Skip to main content

What Men Should Know to Stay on Top of their Health

Dr. Joseph Klink operates utilizing a robotic system. (Photo courtesy of Lee Health, Creative Services Producer Ben Lutman)

Studies show that men are less likely to openly talk about their health. Similarly, a trend that men are less likely than women to visit a doctor affects men from all walks of life. A 2022 Cleveland Clinic survey of about 1,000 adult men said they don't get regular health screenings. 

It’s important to discuss health and well-being to raise awareness of concerns. This helps us be proactive about our health and live a meaningful life. June is Men’s Health Awareness Month and we’re highlighting some things that top the list of concerns for men, such as heart disease and prostate cancer. Here is what you should consider discussing with your healthcare provider. 

Heart Disease in Men

According to the Centers for Disease Control & Prevention (CDC), heart disease is the leading cause of death for men in the United States, killing 384,886 men in 2021.

It’s important to discuss with your physician any family history of heart disease or stroke, have regular checkups with a physician or cardiologist, and make an appointment if you experience any of these symptoms:

  • Pain in your chest

  • Dizziness

  • Shortness of breath

It’s also important to note that medical conditions such as high blood pressure, diabetes and high cholesterol do not usually cause symptoms until later in the disease process and are often a major cause for concern if diagnosed late. All of these factors increase the risk of heart disease and stroke.

“It’s vital to stay on top of your heart health and follow a healthy lifestyle,” said Medical Director of Quality for the Lee Health Heart institute, Dr. Richard Chazal. “While advancements in technology help doctors detect issues in much earlier stages than ever before, early management of risk factors can reduce the risk of developing heart problems.  At the Lee Health Heart Institute, we continuously research to gather additional preventive options for the health of our community.”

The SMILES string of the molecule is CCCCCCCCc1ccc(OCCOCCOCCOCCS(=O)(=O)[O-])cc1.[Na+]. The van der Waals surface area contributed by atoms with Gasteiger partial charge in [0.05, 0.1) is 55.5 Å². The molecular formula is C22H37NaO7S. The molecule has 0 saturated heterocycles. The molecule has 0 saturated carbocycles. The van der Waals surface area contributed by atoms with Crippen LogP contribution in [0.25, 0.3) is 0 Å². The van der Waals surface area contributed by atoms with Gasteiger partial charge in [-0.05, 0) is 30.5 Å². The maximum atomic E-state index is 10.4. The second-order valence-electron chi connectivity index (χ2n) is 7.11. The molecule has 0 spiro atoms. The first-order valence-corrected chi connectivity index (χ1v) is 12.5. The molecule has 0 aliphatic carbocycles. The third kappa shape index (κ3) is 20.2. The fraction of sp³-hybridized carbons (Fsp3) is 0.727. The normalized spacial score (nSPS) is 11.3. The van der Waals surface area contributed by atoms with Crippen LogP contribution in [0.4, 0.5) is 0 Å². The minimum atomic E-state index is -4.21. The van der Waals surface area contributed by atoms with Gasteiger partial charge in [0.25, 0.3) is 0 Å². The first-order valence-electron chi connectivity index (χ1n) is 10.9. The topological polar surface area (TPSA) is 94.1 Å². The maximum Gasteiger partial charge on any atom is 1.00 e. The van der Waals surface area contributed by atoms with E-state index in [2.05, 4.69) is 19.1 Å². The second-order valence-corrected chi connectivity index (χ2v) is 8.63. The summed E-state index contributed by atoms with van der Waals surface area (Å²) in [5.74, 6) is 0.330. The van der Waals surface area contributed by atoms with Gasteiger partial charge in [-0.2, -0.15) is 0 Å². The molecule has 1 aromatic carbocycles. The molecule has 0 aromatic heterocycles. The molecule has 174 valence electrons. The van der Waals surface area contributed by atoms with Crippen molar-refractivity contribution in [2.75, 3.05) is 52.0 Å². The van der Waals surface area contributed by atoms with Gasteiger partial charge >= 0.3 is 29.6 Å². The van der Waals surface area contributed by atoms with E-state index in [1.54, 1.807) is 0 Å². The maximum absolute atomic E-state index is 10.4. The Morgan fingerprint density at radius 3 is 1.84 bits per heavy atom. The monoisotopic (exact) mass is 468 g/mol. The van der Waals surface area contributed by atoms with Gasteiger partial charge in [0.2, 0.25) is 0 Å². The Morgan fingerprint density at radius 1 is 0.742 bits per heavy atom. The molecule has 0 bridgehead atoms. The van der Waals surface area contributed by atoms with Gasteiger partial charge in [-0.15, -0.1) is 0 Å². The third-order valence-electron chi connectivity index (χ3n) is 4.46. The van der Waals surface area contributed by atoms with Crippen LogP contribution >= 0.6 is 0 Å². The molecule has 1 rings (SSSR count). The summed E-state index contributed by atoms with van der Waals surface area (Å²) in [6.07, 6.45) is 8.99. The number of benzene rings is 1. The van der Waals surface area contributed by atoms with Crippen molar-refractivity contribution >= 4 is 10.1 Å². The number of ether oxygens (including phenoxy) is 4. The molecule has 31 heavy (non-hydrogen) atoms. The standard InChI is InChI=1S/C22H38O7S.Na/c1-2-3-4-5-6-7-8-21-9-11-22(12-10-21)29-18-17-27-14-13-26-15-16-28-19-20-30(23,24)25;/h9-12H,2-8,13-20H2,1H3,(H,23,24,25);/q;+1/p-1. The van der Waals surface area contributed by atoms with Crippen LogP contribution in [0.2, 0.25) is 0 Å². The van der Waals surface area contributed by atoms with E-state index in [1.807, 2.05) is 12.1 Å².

Prostate Cancer Risk in Men

Some of the cancers that affect men more than women include colorectal, lung, and skin cancers, as well as prostate cancer. It is the most common cancer in men in the U.S., other than skin cancer. 

Most prostate cancers are found in men over 65 years old. The chances of getting it increase as men age, but it is found in men of all ages. However, prostate cancer does tend to occur more often in black men than in men of other races and ethnicities. Additionally, black men who are diagnosed with prostate cancer tend to be younger.

Screenings for prostate cancer are available. If you meet any of these guidelines, make an appointment with your physician to learn more:

  • Are 50 years old and are at average risk of prostate cancer

  • Are 45 years old and at high risk of prostate cancer, including all black men and any man with a father or brother diagnosed with prostate cancer before age 65

  • Are 40 years old and at an even higher risk, including any men with more than one brother or both a father and brother who had prostate cancer, and men who carry any BRCA gene mutations

“Screenings are essential to getting a full picture of your health. All men should consider getting a prostate screening at the appropriate age,” said Lee Health Urologic Oncologist Dr. Joseph Klink. “If prostate cancer is caught early, it is much easier to treat, and chances of survival drastically increase.”

If you are unsure whether you carry a BRCA gene mutation, genetic testing is available at the Lee Health Cancer Institute. 

To learn more about men’s health risks and the opportunities to check in on your wellness, please visit
Media Relations Specialist for Lee Health